Learning the Lingo: 10 Wine Tasting Terms to Know for Your Next Tasting
According to Statistics Canada, wine sales grew by 4.6% during the fiscal year of 2017/2018. Red wine accounted for half the sales in Canada. White wine came in second with a 32.2% share in sales.
Which do you prefer?
Whether your personal favourite is red, white, sparkling, or ice wine, there are always times when another type may fit the meal or celebration better.
But how do you figure out which ones you might like?
There is no better way to learn about new varietals of wine and expand your wine palette than by going on a wine tour.
You’ll learn about pairings and you can speak directly to a sommelier about your likes and dislikes to help them point you towards selections you will enjoy.
Keep reading to learn some wine tasting terms that will help you sound like a pro at your first (or next) wine tasting tour.
Wine Tasting Terms
Anyone listening to a sommelier giving a wine description is bound to be a little intimidated. That’s because there are so many wine adjectives used to describe all aspects of the wine tasting experience.
Thankfully, we do not need to know every description under the sun to enjoy a good glass of wine.
But learning about wines and how they are described can help you find wines you might enjoy quicker and easier.
By associating terms with how we perceive wine with all five of our senses, we can give a much more detailed description of a particular wine.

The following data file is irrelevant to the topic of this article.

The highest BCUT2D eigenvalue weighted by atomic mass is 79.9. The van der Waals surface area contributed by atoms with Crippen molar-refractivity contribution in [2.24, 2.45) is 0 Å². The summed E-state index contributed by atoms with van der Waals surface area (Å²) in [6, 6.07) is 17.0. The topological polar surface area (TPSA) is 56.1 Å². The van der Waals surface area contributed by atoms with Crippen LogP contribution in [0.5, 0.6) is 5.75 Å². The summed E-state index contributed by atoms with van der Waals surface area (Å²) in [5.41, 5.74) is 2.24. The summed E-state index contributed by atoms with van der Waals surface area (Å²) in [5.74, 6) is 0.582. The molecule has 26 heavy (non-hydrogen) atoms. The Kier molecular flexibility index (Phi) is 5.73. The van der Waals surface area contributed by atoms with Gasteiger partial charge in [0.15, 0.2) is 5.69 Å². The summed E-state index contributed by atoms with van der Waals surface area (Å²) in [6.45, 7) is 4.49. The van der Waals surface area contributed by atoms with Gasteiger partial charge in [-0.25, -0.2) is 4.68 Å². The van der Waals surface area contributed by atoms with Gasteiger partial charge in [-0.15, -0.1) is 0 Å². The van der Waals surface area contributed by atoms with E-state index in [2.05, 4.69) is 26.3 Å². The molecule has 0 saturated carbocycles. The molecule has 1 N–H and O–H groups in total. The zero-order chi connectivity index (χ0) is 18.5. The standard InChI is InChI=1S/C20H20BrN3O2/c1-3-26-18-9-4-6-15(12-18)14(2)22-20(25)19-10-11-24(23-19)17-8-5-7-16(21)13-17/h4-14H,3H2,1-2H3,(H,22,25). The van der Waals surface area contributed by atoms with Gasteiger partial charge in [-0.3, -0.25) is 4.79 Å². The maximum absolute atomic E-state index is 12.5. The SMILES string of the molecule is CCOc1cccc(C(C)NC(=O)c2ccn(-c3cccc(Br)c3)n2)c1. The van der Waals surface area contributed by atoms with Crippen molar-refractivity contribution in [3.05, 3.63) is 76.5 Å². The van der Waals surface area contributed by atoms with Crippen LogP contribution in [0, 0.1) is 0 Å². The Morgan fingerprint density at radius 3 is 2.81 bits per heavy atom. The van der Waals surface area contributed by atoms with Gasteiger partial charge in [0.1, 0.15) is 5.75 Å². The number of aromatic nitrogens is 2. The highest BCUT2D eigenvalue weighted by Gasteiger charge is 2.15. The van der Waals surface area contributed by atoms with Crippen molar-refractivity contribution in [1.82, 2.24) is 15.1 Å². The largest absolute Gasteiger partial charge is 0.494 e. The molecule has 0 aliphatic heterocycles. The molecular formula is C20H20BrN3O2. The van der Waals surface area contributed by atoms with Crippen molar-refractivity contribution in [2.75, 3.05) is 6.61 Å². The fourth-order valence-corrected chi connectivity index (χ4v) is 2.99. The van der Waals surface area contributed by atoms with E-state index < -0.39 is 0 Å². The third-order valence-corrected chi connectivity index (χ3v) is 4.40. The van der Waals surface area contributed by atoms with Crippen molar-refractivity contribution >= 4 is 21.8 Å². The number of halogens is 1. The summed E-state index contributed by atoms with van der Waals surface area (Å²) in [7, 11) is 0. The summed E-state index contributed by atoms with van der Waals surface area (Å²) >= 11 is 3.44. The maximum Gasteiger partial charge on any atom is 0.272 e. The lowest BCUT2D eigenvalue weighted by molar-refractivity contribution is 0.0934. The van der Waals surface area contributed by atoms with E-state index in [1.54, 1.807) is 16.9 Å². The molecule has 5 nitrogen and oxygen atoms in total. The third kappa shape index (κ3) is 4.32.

Below is a primer on these terms and how and when they are used.
When tasting wine, using your olfactory senses is an important part of the process. Similar to when we eat, our noses can give us hints at what the wine will taste like based on our prior experiences.
Smelling the wine in your glass is the first thing you should do after looking at it. What your nose tells you about the way the wine smells is the wine’s aroma.
Many aroma descriptions you will hear at a wine tasting mean they smell like what they say. Terms like cedary, buttery, earthy, floral, fruity, oaky (smoky), meaty, and perfumed.
Other terms are a little less obvious.
The smell of a complex, fully developed wine is called its bouquet. A young wine may have a closed or dense aroma since the aromatics have not fully developed.
An alcoholic aroma is normally considered a negative trait because it means that there is too much alcohol in the wine in comparison with its body and weight, which likely predicts the wine will have an unpleasant aftertaste.
Have you ever wondered what people are doing when you see them swirling their wine in their glass, then looking at it, prior to drinking it?
After a wine has been swirled, you can study the way the wine settles back into the glass. It will leave “legs” along the side of the glass. Some people call the legs “tears” instead.
The faster a wine settles and how thick the legs are can give us an indication of the wine’s alcohol content. The slower and fatter legs indicate higher alcohol content.
The main purpose of swirling wine is aeration (to bring oxygen into it). This is called opening up the wine and helps bring out the wine’s aromas.
So after swirling your wine, take a moment to smell your wine again so you can note any new aromatics that may have been released.
Body refers to the weight and fullness of the wine. The viscosity of the wine will be determined by its alcohol content. The higher the alcohol content, the heavier and fuller the wine will feel in your mouth.
A full-bodied wine (over 13.5% alcohol) will feel heavy or full. This is why some refer to full-bodied wine with lots of tannins as chewy.
Some wines are light-bodied (under 12.5% alcohol) or medium-bodied (12.5% – 13.5% alcohol). The lighter-bodied wines are often called light, crisp, and refreshing.
The texture is another one of the ways to describe wine, but it is more elusive than some of the others.
Texture also refers to how the wine feels in your mouth. Here are some of the terms people used to describe texture: harsh, coarse, fleshy, grip, round, supple, velvety, and aggressive.